On March 19, 1888, Mother Pancratia Bonfils (a cousin to the prominent Bonfils family), superior of the academy and alumna of St. Mary’s Academy, sought to start a new academy, far from the expanding “downtown” Denver area. Mother Pancratia and the other sisters chose a hilltop site approximately seven miles southwest of Denver with a stunning panoramic view, which they called “Loretto Heights.” From this view, the sisters could see the Platte River to the east where miners had left their mark, and Fort Logan to the southwestBeyond that, “the view was uninterrupted by any habitation of man.”
Soon after, architect Frank Edbrooke was contracted to design the main academic building, and construction began in 1890. By November 2, 1891, the sisters and pupils were moving into the new building. Despite minor difficulties (lack of water and electricity, as they were so far from downtown), by 1892 all was under control and the sisters settled in.
The growth of Loretto Heights continued, with the sisters developing a rich curriculum, until they were threatened with foreclosure in 1894 after the Panic of 1893. Thankfully, Mother Superior Praxades Carty was able to save the academy from foreclosure and the academy continued on. Through the many struggles the academy faced, it was able to overcome and adapt to the constantly changing times. When World War I erupted, the sisters turned Loretto Heights Academy into a military training ground and held a National Service School. By 1926, Loretto Heights had gained its college accreditation, and Mother Superior Eustachia Elder was organizing the separation of the college and high school.
The Great Depression and World War II could not shake the deeply-rooted Loretto Heights College. Loretto Heights College contributed to the war effort and in 1945 created joint collegiate nursing programs to meet the growing desire amongst women for economic independence in the postwar era. In the face of the social changes and events happening around them (new technology, the women’s movement for equality, the Civil Rights Movement and the Vietnam War), tradition and morals at Loretto Heights remained consistent, while it simultaneously worked to cope and adapt to societal changes. Loretto Heights College was the first school in the area to establish a Women’s Studies Research Center. In 1971, it pioneered the University Without Walls program with 12 other colleges across the nation – a program designed to help adult learners earn bachelor’s degrees, with flexible schedules, skills learned through life experience counting as credit hours towards a degree, and more practical courses.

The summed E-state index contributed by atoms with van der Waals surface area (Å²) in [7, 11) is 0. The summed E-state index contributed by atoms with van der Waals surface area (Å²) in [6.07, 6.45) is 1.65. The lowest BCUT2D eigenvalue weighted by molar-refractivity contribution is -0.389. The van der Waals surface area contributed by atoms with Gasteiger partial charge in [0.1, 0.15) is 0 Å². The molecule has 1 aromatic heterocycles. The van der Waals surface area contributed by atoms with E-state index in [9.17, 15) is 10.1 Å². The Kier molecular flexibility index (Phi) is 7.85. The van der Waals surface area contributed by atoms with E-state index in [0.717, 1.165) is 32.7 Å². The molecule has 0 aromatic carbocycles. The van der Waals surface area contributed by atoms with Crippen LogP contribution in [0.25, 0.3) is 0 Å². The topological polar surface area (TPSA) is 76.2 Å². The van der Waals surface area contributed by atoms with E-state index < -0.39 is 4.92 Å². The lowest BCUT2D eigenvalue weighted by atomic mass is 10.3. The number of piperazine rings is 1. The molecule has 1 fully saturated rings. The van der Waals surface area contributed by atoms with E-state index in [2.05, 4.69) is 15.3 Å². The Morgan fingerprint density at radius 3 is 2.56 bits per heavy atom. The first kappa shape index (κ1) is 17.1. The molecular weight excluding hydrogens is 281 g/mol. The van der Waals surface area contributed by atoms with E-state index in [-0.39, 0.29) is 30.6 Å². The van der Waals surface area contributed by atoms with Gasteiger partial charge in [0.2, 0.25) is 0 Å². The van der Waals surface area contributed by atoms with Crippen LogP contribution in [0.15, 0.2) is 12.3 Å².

Although the sisters lived a relatively austere life on the plains, they sought out some of Denver’s best architects to design the buildings on the campus. Frank Edbrooke designed the original 1890 Administration Building and the attached 1911 Chapel. In 1928, the sisters commissioned Harry Edbrooke to design the first free-standing dormitory, naming it Pancratia Hall after the founding mother.
As the campus grew, new dorms were added, and in 1960 Denver architect John K. Monroe designed the Machenbeuf Building, which was used as the student union and cafeteria. Monroe was also responsible for designing the Lowenstein Theater on Colfax Avenue (now home to the Tattered Cover). In 1963, the campus added a dedicated library and theater, designed by G. Meredith Musick. Musick was a well-known local architect who designed the First Baptist Church at 14th and Grant, the Bryant-Webster Elementary School, Fitzsimmons Army Hospital and Lowry Air Force Base.
In 1988, Loretto Heights shut its doors, but three of its degree programs live on at Regis University in north Denver. In Loretto’s place, a new institution emerged: Teikyo Loretto Heights University, which catered to international students looking to complete a degree program or learn English in an immersive environment.
In 2012, Denver Public Schools (DPS) began leasing six acres on the southern end of the historic campus to house the Denver School of Science and Technology’s College View campus. In the spring of 2017, DPS bought these six acres.